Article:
Next week, we’ll look at where wind power can make sense: much larger wind turbines that can be aggregated into wind farms.

BTW, I’ll be presenting an all-day, pre-conference workshop, Skills for Building Resilient Communities, with three colleagues, Don Watson, FAIA, Joel Gordes, and Maureen Hart, at the Northeast Sustainable Energy Association’s annual Building Energy Conference on Tuesday, March 5th. Details can be found here.

Alex is founder of BuildingGreen, Inc. and executive editor of Environmental Building News. In 2012 he founded the Resilient Design Institute. To keep up with Alex’s latest articles and musings, you can sign up for his Twitter feed.

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Comments

1 Brutally Honest Review of Wind Power - for England posted by John Gant on 02/11/2013 at 12:26 pm

A very interesting, and brutally honest review of wind power is included in the noteworthy study by David J. C. Mackay published in 2008. It is titled "Sustainable Energy - Without the Hot Air", and is available for free download at www.withouthotair.com .   He is indeed very sustainability-minded, as a Professor of Natural Philosophy in the Department of Physics at the University of Cambridge.

The purpose of this work  was to inform public policy deliberations in Great Britain; so the conclusions are specifically written with that region in mind. A synopsis offers "The second part of Sustainable Energy – without the hot air explores six strategies for eliminating the gap between consumption and renewable production identified in the first part, then sketches several energy plans for Britain, each of which adds up.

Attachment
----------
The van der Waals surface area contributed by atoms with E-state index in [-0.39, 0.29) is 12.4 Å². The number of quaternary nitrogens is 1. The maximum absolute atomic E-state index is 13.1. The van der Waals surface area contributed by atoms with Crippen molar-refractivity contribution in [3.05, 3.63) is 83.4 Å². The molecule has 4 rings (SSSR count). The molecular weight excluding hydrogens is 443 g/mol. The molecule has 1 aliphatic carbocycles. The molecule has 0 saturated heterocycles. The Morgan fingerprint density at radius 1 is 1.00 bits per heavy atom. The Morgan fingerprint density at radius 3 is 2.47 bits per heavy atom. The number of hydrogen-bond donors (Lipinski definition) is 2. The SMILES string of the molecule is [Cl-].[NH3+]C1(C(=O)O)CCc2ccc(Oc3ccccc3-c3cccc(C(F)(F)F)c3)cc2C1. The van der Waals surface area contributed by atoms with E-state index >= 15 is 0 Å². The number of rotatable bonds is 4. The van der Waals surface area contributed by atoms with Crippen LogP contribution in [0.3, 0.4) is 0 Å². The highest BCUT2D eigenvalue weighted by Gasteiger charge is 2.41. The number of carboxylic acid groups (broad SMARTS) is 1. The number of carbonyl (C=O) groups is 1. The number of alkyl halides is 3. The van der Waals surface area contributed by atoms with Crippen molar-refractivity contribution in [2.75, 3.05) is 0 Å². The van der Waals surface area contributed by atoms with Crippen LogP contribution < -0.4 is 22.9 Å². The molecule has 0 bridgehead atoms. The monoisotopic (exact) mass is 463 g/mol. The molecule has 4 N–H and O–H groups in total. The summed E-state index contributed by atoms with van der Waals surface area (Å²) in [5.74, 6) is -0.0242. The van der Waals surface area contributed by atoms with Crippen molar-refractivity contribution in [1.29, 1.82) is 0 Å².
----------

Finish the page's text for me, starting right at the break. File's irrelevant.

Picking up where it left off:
Two powerful quotes from the 10 page synopsis are:

"Roof-mounted micro-wind turbines are an utter waste of resources. They never pay for themselves."

and

(Photo description:) "An Ampair “600W” micro-turbine. The average power generated by this micro-turbine in Leamington Spa is 0.037 kWh per day (1.5W)."

The document provides many recommendations for effective methods to improve energy efficiency.

 

 

 

2 B.I. Wind does not work posted by Douglas White on 02/13/2013 at 09:54 am

In 2009 a client approached me to design a home in the Virgin Islands with Enviro-Energies wind turbines on the roof. At the time, being a lifelong proponent of renewable energy and frustrated by the lack of building integrated renewable energy systems in general, it seemed like a grand idea. What a farce Enviro-Energies turbines turned out to be!!

Well, after a year of research I came to the same sad conclusion as Alex's article. B.I. Wind is a hoax.  And almost no real progress has been made by PV manufacturerers, in B.I. solar, which may actually be moving backwards!  Our homes should have their own operating systems to generate power, process & recycle waste and grow food!